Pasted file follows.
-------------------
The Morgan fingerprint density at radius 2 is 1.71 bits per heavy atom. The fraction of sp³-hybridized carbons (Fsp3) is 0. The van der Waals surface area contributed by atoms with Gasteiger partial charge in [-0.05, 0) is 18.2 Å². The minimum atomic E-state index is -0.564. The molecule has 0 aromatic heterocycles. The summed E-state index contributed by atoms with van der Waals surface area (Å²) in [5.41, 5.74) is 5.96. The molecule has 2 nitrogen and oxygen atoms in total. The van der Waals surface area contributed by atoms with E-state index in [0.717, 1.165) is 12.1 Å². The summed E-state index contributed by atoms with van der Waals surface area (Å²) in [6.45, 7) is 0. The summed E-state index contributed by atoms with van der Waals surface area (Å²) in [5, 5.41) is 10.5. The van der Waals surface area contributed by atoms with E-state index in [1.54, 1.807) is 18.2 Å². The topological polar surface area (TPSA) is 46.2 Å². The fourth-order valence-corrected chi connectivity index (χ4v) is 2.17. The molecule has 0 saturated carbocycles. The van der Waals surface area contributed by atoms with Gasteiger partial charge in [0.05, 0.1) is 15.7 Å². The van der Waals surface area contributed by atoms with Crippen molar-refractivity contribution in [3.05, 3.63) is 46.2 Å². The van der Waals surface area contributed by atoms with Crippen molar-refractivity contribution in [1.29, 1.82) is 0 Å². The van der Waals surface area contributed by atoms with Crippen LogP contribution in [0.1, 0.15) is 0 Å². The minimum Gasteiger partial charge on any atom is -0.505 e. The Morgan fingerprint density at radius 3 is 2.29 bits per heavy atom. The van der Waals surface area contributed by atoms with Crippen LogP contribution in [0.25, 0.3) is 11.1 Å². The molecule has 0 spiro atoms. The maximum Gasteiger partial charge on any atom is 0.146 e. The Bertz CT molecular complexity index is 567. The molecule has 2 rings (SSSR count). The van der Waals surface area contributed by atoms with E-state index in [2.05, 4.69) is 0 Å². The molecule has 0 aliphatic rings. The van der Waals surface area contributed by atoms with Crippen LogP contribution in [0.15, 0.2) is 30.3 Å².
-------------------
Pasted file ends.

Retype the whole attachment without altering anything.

The Morgan fingerprint density at radius 2 is 1.71 bits per heavy atom. The fraction of sp³-hybridized carbons (Fsp3) is 0. The van der Waals surface area contributed by atoms with Gasteiger partial charge in [-0.05, 0) is 18.2 Å². The minimum atomic E-state index is -0.564. The molecule has 0 aromatic heterocycles. The summed E-state index contributed by atoms with van der Waals surface area (Å²) in [5.41, 5.74) is 5.96. The molecule has 2 nitrogen and oxygen atoms in total. The van der Waals surface area contributed by atoms with E-state index in [0.717, 1.165) is 12.1 Å². The summed E-state index contributed by atoms with van der Waals surface area (Å²) in [6.45, 7) is 0. The summed E-state index contributed by atoms with van der Waals surface area (Å²) in [5, 5.41) is 10.5. The van der Waals surface area contributed by atoms with E-state index in [1.54, 1.807) is 18.2 Å². The topological polar surface area (TPSA) is 46.2 Å². The fourth-order valence-corrected chi connectivity index (χ4v) is 2.17. The molecule has 0 saturated carbocycles. The van der Waals surface area contributed by atoms with Gasteiger partial charge in [0.05, 0.1) is 15.7 Å². The van der Waals surface area contributed by atoms with Crippen molar-refractivity contribution in [3.05, 3.63) is 46.2 Å². The van der Waals surface area contributed by atoms with Crippen molar-refractivity contribution in [1.29, 1.82) is 0 Å². The van der Waals surface area contributed by atoms with Crippen LogP contribution in [0.1, 0.15) is 0 Å². The minimum Gasteiger partial charge on any atom is -0.505 e. The Morgan fingerprint density at radius 3 is 2.29 bits per heavy atom. The van der Waals surface area contributed by atoms with Crippen LogP contribution in [0.25, 0.3) is 11.1 Å². The molecule has 0 spiro atoms. The maximum Gasteiger partial charge on any atom is 0.146 e. The Bertz CT molecular complexity index is 567. The molecule has 2 rings (SSSR count). The van der Waals surface area contributed by atoms with E-state index in [2.05, 4.69) is 0 Å². The molecule has 0 aliphatic rings. The van der Waals surface area contributed by atoms with Crippen LogP contribution in [0.15, 0.2) is 30.3 Å².